Designed by a French hostage in 1760, Essaouira (pronounced Essa-wira) is one of the most relaxed towns in Morocco, popular with independent travellers and for those who love the heat but can live without the haggling – a western fantasy in an oriental setting.
Located 109 miles west of Marrakech on a sandy bay, freshened by southwesterly breezes, Essaouira makes for a welcome break on Morocco’s Atlantic coastline, away from the oppressive African heat felt further inland – even in the height of summer. Shallow clean water makes it an ideal spot for families, and in the summer wind and kite surfers flood the beaches of the aptly nicknamed “windy city”. It is also a favourite location for surfers to Morocco, with some fantastic surf spots in and around Essaouira.
A town of whitewashed houses with blue shutters where Orson Welles filmed much of his Othello, and more recently, Oliver stone’s ‘Alexander the Great’ with Colin Farrell and Angelina Jolie, where scenes for the Temple of Pallas Athena, Mieza and the Macedonian horse market were filmed. However, (staying on the ‘celeb’ theme a little longer) despite common misconception, Jimi Hendrix did not visit Essaouira until two years after he wrote the song “Castles made of sand”…
All that remains of Essaouira’s commercial boom, following the triumph of steam-over-sail, are the purple ramparts and empty cannons of a bygone age, and the encompassing scents of thuya and lemon woods, fashioned into high quality marquetry by local craftsmen.
It does still have a flourishing fishing industry, and there are of course plenty of excellent fish restaurants to be found. A string of fish stalls line the sea front, serving a variety of fish and seafood dishes, barbequed as you wait. These are very reasonably priced and great fun – choose the fish you would like and pay for it by weight, then sit at a long communal table with the locals and wait for your fish to be grilled to perfection. You can have a side salad and ‘Pommes Frites’ (totally delicious!!) to accompany your chosen Medley, and of course the requisite ‘Moroccan loaf’ is served without question!
Essaouira is an incredibly ‘chilled out’ town, even in Moroccan terms. Enjoy the ‘café culture’ and sit for hours watching the world go idly by, or stroll around the souks where even the merchants seem happy to let you browse without the usual badgering, although your bartering skills will still be required should you decide to make a purchase!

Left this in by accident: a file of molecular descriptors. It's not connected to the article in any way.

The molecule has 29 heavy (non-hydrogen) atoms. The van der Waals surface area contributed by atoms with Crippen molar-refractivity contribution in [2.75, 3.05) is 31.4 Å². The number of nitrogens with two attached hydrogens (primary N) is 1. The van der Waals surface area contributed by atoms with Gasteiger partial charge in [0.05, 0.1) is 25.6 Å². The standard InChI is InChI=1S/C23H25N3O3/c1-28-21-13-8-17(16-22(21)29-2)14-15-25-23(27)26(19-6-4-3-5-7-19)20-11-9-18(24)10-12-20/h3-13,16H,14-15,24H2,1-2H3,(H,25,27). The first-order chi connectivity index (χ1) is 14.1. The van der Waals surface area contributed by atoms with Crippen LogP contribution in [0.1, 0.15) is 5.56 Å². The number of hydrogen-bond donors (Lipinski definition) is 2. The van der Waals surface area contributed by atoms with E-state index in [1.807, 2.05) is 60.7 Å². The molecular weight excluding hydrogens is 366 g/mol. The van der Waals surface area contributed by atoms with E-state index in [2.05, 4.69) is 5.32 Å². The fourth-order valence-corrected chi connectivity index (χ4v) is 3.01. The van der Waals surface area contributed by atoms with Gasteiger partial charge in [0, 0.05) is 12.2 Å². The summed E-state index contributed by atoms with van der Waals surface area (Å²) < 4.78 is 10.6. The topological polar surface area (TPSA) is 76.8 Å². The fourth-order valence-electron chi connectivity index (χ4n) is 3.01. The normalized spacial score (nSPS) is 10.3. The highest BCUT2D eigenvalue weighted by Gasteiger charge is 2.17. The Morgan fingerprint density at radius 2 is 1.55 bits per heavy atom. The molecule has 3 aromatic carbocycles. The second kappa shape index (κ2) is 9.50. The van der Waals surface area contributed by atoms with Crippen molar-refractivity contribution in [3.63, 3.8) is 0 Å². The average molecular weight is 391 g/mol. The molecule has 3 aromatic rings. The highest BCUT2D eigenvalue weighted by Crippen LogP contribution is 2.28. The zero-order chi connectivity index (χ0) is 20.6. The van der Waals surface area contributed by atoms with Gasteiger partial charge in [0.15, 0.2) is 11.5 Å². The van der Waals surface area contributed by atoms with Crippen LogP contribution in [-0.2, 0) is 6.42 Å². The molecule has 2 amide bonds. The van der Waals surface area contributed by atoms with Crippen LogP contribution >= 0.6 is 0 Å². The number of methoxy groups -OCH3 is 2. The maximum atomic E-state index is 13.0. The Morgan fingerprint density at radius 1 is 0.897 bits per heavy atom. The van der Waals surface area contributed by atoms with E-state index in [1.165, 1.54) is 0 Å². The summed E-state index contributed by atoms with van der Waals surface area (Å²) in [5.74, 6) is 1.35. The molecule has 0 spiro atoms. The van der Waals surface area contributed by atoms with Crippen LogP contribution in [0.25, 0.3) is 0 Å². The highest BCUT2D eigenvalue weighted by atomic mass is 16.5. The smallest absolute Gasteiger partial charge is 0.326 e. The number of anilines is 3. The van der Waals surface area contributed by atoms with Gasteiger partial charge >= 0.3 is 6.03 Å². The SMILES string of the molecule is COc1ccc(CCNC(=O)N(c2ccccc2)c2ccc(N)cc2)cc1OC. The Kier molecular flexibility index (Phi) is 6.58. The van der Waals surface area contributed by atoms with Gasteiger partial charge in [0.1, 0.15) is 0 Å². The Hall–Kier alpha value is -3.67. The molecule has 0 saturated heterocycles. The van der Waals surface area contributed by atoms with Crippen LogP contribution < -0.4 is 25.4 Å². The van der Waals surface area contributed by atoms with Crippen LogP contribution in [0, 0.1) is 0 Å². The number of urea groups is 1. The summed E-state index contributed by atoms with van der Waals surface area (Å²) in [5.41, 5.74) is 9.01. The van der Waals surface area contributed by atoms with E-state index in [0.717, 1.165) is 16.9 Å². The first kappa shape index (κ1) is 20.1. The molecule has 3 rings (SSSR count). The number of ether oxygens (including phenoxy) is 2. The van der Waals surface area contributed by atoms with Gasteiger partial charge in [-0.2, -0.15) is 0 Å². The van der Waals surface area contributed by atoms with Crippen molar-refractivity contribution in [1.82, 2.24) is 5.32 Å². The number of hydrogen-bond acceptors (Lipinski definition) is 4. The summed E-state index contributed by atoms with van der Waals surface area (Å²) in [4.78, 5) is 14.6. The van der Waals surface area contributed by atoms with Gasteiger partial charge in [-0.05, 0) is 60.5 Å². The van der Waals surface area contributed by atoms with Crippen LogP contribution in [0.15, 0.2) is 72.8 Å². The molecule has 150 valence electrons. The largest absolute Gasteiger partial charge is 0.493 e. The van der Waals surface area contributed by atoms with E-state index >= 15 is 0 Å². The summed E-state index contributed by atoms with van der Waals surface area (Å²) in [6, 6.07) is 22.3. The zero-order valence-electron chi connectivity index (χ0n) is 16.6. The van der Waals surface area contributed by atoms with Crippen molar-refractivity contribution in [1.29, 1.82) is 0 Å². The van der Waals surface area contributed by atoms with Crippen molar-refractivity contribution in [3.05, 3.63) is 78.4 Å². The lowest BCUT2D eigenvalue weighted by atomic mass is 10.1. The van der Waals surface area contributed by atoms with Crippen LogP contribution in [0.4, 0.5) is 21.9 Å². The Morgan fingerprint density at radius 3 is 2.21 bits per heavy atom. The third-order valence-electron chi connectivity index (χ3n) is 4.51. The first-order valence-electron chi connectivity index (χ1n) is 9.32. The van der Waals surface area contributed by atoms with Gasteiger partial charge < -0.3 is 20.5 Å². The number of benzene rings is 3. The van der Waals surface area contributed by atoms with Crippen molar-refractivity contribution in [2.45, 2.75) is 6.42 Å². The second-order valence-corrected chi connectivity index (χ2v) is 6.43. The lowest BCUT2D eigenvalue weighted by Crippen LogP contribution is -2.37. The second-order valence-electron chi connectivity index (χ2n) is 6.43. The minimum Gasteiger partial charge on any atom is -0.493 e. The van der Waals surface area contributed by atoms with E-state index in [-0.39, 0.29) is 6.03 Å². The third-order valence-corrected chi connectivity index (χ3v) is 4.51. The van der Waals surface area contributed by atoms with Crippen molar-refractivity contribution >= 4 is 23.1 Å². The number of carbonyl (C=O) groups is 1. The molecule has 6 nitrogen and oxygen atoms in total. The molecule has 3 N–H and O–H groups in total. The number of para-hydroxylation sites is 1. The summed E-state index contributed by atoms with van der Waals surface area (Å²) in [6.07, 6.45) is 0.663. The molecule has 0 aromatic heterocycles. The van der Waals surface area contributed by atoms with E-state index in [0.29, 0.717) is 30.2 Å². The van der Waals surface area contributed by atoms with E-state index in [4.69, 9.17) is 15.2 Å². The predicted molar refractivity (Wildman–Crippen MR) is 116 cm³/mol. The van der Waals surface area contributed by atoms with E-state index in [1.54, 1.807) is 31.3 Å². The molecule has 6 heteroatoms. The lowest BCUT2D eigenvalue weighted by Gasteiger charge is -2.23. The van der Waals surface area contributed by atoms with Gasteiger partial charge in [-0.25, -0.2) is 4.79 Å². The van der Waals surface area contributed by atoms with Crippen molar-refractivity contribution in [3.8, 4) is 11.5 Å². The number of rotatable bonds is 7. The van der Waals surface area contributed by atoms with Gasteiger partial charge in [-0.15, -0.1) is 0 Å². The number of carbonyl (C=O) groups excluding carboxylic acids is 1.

We do not generally recommend more than three of four days in Essaouira. It is a small town, and the wind can be incessant and difficult to escape, so unless you are visiting specifically for the wind sports on offer, three full days tend to be enough for most people. A very popular itinerary for those wanting more than a short break is to combine Essaouira with a few nights in Marrakech and / or the High Atlas Mountains.
- Art Galleries
- Artisan shops
- Moulay-El-Hassan Plaza
- Sidi-Mohammed-ben-Abdellah museum
- Orson Wells Plaza
- Mechouar (ceremonial plaza) and Clock
- Fish Market
- Fish stalls on the port
- Fishing boat construction
- The Fortifications and the Porte de la Marine (Navy Gate)
The Skala of the Kasbah and the Northern Bastion
The Skala is a great wall over 200 metres long and furnished with two dozen 18th century cannons – it offers an incomparable view over the city and the coast.
Sidi Magdoul Lighthouse
The lighthouse of Sidi Magdoul started its service in 1916. It is still giving active aid to navigation for ships entering the port of Essaouira.
Sidi Magdoul Tomb
During the middle ages a Muslim saint named Sidi Mogdoul was buried in Essaouira. It is said that he belonged to the Regraga brotherhood, he carried out twenty pilgrimages to the holy places of Islam, and that for 40 years fought the infidels and died at the age of 140.
Gnaoua and World Music Festival – Every June
The Gnaoua and World Music Festival is held in Essaouira every June, and has been running for over 10 years. There are around ten stages featuring various types of music: world and jazz musicians perform each evening on the stage of Bab Sebaa (previous years including the oud-playing brothers Trio Joubran,
the blues of Justin Adams and traditional Korean percussions); Famous groups feature on the Moulay Hassan stage (Eric Legnini, KyMani Marley, the National Orchestra of Barbes); in the medina, smaller stages offer gnoaua music day and evening, as well as other traditional Moroccan styles such as Ganga, Haddarates and Hmadcha.
Other activities on offer include: